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Neighbors must make the most of new start: China Daily editorial

chinadaily.com.cn | Updated: 2018-04-16 20:30
State Councilor and Foreign Minister Wang Yi meets with Japanese Prime Minister Shinzo Abe in Tokyo on Monday. MA PING / XINHUA

A visit by a Chinese foreign minister to a neighboring country and an economic dialogue session between China and a next-door neighbor should not be a big deal. It would not be were that neighbor not Japan, and such visits and dialogues not been respectively postponed for nine and eight years.

That such a visit and conversation have finally taken place means a lot to both Beijing and Tokyo, as this year marks the 40th anniversary of the China-Japan Peace and Friendship Treaty.

That the two parties have chosen to repair ties and reopen high-level economic dialogue after such a long hiatus has naturally inspired high hopes in both countries that substantial improvements in broader ties will materialize.

Trade is a fitting starting point for any serious attempt at restoring the China-Japan relationship. It has long served as the "ballast and propeller" of bilateral political relations, as well as overall state-to-state relations. The high-level economic dialogue is the highest intergovernmental mechanism for economic cooperation, and it is supposed to facilitate corresponding policy communication and coordination.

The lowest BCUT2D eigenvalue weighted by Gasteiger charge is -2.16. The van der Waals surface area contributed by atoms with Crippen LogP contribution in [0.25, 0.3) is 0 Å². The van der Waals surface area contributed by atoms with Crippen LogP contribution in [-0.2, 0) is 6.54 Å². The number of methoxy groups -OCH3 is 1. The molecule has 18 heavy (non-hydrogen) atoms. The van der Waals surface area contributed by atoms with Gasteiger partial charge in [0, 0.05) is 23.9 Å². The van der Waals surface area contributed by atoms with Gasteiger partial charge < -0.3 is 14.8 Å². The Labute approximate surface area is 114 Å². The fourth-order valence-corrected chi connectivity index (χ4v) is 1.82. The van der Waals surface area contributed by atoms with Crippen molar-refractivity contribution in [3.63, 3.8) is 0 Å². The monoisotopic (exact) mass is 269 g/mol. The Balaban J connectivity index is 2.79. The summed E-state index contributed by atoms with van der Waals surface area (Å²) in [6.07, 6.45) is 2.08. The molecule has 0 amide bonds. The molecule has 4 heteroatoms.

In spite of their previous exchanges of tough rhetoric, Beijing and Tokyo know their economies are indispensable to each other. However, that they are most important trading partner to each other is only a relatively small, and increasingly smaller, part of their mutual significance. Recent changes in the global economic landscape, especially the rise of anti-globalization, protectionist tendencies, reveal increasing common interests between the two countries. Their shared reliance on overseas resources and markets determines a keenly felt shared interest in safeguarding free trade and economic globalization.

And despite the troubles brewed by history and their territorial dispute, the two governments appear to converge on the need to denuclearize the Korean Peninsula. Chinese Foreign Minister Wang Yi said he is eager to brief his host on the "very positive important changes" in the situation on the peninsula. Such an encouraging sign of bilateral communication is crucial for retaining the current momentum toward peaceful engagement with the Democratic People's Republic of Korea.

Wang's visit will be conducive to positive interaction at higher levels, especially his meeting with Japanese Prime Minister Shinzo Abe. But, despite this, the "substantial upgrade" in bilateral ties well-wishers anticipate may not come easily.

Wang was correct in reminding his Japanese counterpart of "complex and sensitive factors" that have to be overcome to improve the China-Japan relationship. The relationship has demonstrated special vulnerability and the two governments will have to work hard to manage their differences.

It is to be hoped the shared desire to improve relations is based on sound foresight rather than merely blind hopes.

  
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